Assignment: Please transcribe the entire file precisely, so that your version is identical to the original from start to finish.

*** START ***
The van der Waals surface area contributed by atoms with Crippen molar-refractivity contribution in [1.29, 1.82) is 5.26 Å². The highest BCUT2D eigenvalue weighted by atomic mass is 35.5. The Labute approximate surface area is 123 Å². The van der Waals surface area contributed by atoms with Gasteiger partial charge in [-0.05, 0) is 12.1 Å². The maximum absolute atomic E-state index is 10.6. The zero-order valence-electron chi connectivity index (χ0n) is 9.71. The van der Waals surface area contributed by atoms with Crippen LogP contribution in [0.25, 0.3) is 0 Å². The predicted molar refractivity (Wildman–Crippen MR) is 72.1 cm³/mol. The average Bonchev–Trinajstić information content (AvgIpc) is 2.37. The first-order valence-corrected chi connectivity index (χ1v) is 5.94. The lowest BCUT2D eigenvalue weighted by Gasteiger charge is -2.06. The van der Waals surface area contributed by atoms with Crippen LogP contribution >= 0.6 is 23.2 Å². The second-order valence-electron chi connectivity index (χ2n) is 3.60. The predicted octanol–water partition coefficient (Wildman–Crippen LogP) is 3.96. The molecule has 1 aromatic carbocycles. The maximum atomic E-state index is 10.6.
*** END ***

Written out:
The van der Waals surface area contributed by atoms with Crippen molar-refractivity contribution in [1.29, 1.82) is 5.26 Å². The highest BCUT2D eigenvalue weighted by atomic mass is 35.5. The Labute approximate surface area is 123 Å². The van der Waals surface area contributed by atoms with Gasteiger partial charge in [-0.05, 0) is 12.1 Å². The maximum absolute atomic E-state index is 10.6. The zero-order valence-electron chi connectivity index (χ0n) is 9.71. The van der Waals surface area contributed by atoms with Crippen LogP contribution in [0.25, 0.3) is 0 Å². The predicted molar refractivity (Wildman–Crippen MR) is 72.1 cm³/mol. The average Bonchev–Trinajstić information content (AvgIpc) is 2.37. The first-order valence-corrected chi connectivity index (χ1v) is 5.94. The lowest BCUT2D eigenvalue weighted by Gasteiger charge is -2.06. The van der Waals surface area contributed by atoms with Crippen LogP contribution >= 0.6 is 23.2 Å². The second-order valence-electron chi connectivity index (χ2n) is 3.60. The predicted octanol–water partition coefficient (Wildman–Crippen LogP) is 3.96. The molecule has 1 aromatic carbocycles. The maximum atomic E-state index is 10.6.